Writing the War to End the War: Literary Modernism and WWI

In conjunction with the Harold B. Lee Library exhibit entitled “A Centennial Remembrance,” Professor Jarica Watts discussed the modernist literary movement during and after World War I.

PROVO, Utah (February 12, 2015)—“On or about December 1910, human character changed,” or so claimed Virginia Woolf in her 1924 essay “Mr. Bennett and Mrs. Brown.” But, if it wasn’t then as Woolf asserted, human character “would have changed on June 28, 1914 when Archduke Franz Ferdinand was assassinated at Sarajevo,” English professor Jarica Watts said.

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The assassination of the archduke launched Europe into the Great War. “Most sincerely believed it would be quick and glorious,” Watts said. Although it was a popular war at the beginning, as the years peeled away and the death toll mounted, “bitterness and disillusionment set in.”

Watts showed footage of the war and quoted an excerpt from the 1929 novel All Quiet on the Western Front by Erich Maria Remarque, a German veteran of the Great War.

“I am young, I am twenty years old; yet I know nothing of life but despair, death, fear, and fatuous superficiality cast over an abyss of sorrow. What do they expect of us if time ever comes when the war is over? Through the years, our business has been killing. It was our first calling in life. Our knowledge of life is limited to death. What will happen afterwards, and what shall come out of us?”

Watts honed in on the final question of this passage: what shall happen afterwards, when, throughout the years killing has been our business? “[This] speaks to the reality of what it was like to return home to a land which knew nothing of the battlefield, into a general citizenry that could never comprehend the horror of trench warfare,” Watts said. “As Philip Larkin writes, these men, and really the world at large, would never know such innocence again.”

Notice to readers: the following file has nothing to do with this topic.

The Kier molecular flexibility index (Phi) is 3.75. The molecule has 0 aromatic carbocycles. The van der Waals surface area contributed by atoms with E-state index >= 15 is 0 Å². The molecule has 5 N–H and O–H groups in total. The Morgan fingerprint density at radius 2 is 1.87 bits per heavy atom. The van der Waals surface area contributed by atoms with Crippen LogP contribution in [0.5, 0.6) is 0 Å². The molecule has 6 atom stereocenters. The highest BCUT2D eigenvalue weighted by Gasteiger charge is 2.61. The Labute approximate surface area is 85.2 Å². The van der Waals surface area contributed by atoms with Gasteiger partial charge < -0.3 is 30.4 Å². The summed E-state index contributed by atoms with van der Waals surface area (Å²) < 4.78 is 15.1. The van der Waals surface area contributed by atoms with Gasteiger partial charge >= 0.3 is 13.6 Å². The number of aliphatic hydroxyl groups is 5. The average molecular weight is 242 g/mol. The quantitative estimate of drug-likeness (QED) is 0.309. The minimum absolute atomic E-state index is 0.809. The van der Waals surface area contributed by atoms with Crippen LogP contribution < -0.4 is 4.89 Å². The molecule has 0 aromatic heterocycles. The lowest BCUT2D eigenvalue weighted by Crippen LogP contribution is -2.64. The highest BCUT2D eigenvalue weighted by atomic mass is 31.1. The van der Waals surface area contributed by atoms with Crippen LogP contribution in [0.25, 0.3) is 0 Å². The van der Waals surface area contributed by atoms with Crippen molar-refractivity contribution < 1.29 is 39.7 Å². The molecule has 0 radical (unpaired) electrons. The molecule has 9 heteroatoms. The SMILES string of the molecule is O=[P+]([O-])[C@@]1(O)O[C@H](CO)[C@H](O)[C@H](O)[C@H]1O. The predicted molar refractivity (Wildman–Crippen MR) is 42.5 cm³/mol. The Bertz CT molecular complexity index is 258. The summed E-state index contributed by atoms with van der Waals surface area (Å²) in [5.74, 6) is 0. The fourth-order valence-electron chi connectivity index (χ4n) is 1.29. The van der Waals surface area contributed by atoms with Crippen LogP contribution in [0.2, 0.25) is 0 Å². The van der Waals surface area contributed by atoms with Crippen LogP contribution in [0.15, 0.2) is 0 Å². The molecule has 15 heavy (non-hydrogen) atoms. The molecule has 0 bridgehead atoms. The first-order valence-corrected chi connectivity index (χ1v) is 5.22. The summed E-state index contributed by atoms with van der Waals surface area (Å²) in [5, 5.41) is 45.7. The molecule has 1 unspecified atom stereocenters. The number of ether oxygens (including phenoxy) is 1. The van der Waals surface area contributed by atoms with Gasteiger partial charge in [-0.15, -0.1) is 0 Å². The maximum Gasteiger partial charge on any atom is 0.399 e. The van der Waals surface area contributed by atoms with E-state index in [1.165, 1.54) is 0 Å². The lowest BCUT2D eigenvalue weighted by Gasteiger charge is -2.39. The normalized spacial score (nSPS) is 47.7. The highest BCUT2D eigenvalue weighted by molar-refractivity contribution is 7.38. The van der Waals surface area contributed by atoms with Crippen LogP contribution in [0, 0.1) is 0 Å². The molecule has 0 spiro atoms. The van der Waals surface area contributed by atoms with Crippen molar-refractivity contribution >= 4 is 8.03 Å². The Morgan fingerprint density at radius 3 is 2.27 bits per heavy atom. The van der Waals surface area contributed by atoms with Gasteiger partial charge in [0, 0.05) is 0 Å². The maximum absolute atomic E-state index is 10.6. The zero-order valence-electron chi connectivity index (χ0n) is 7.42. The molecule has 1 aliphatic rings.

Though the initial vision of the war was great patriotism, honor and glory to country was soon consumed by sorrow, pity and cruelty. Watts addressed another domain drastically transformed during and after the war: Western literature.

“Because old heroic, valour-laden assumptions about the past no longer coincided with the wartime reality,” Watts said, “the soldiers of World War I struggled to find new ideologies about the world ­- new ideologies about human nature. This then gave way to what I’m calling a subgenre of British Modernism.”

War poetry began to emerge from the frontline. According to Watts, we see that later soldier poets, like Siegfried Sassoon and Wilfred Owen, considered it their duty to warn the British public of the horrors of war, as well as to ask why the world’s political leaders allowed such mass destruction to continue for so long.

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“Sassoon was one of the first poets to describe wounded, disabled soldiers who were unable to return to their previous lives,” Watts said. “His language is deliberately anti-romantic in its rejection of conventional poetic diction, in favor of sharp and biting colloquialism.”

In one of Sassoon’s poems, “Suicide in the Trenches,” Sassoon described a lad who once “whistled early with the lark,” who, in winter trenches, became “cowed and glum, / With crumps and lice and lack of rum.”

Watts described the horrors of the trench: rotting horse flesh, mud, poor food, weapons that would not fire, poison gas and the sheer terror of waiting for death. “These were the images of experience of the Great War,” she said. “There was no tangible enemy except the ones that the popular press could fashion. Think about it—think about the insanity of it all.”